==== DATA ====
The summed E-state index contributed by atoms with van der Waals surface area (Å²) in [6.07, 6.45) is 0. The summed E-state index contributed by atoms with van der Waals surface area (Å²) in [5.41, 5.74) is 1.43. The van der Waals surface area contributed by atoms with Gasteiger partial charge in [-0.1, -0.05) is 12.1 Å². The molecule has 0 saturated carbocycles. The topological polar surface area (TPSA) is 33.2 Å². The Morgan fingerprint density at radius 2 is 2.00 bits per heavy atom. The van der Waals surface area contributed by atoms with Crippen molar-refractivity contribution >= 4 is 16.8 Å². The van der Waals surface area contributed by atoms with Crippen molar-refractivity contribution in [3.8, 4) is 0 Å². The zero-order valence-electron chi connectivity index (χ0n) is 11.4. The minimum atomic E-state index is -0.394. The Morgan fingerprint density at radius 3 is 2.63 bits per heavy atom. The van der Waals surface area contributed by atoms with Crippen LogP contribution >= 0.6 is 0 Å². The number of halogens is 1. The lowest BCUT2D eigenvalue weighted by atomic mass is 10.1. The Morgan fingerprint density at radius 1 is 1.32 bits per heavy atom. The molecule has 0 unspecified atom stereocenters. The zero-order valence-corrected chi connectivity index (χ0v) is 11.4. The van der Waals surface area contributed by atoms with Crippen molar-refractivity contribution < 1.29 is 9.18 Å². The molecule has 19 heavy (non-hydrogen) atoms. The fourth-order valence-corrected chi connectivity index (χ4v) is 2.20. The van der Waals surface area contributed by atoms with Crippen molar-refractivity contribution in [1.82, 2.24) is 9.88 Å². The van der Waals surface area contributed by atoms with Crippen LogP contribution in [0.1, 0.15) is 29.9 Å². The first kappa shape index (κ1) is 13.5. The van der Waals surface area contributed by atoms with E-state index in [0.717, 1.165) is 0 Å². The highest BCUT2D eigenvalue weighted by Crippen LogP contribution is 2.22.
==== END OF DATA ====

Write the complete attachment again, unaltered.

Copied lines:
The summed E-state index contributed by atoms with van der Waals surface area (Å²) in [6.07, 6.45) is 0. The summed E-state index contributed by atoms with van der Waals surface area (Å²) in [5.41, 5.74) is 1.43. The van der Waals surface area contributed by atoms with Gasteiger partial charge in [-0.1, -0.05) is 12.1 Å². The molecule has 0 saturated carbocycles. The topological polar surface area (TPSA) is 33.2 Å². The Morgan fingerprint density at radius 2 is 2.00 bits per heavy atom. The van der Waals surface area contributed by atoms with Crippen molar-refractivity contribution >= 4 is 16.8 Å². The van der Waals surface area contributed by atoms with Crippen molar-refractivity contribution in [3.8, 4) is 0 Å². The zero-order valence-electron chi connectivity index (χ0n) is 11.4. The minimum atomic E-state index is -0.394. The Morgan fingerprint density at radius 3 is 2.63 bits per heavy atom. The van der Waals surface area contributed by atoms with Crippen LogP contribution >= 0.6 is 0 Å². The number of halogens is 1. The lowest BCUT2D eigenvalue weighted by atomic mass is 10.1. The Morgan fingerprint density at radius 1 is 1.32 bits per heavy atom. The molecule has 0 unspecified atom stereocenters. The zero-order valence-corrected chi connectivity index (χ0v) is 11.4. The van der Waals surface area contributed by atoms with Crippen molar-refractivity contribution < 1.29 is 9.18 Å². The molecule has 19 heavy (non-hydrogen) atoms. The fourth-order valence-corrected chi connectivity index (χ4v) is 2.20. The van der Waals surface area contributed by atoms with Crippen molar-refractivity contribution in [1.82, 2.24) is 9.88 Å². The van der Waals surface area contributed by atoms with Crippen LogP contribution in [0.1, 0.15) is 29.9 Å². The first kappa shape index (κ1) is 13.5. The van der Waals surface area contributed by atoms with E-state index in [0.717, 1.165) is 0 Å². The highest BCUT2D eigenvalue weighted by Crippen LogP contribution is 2.22.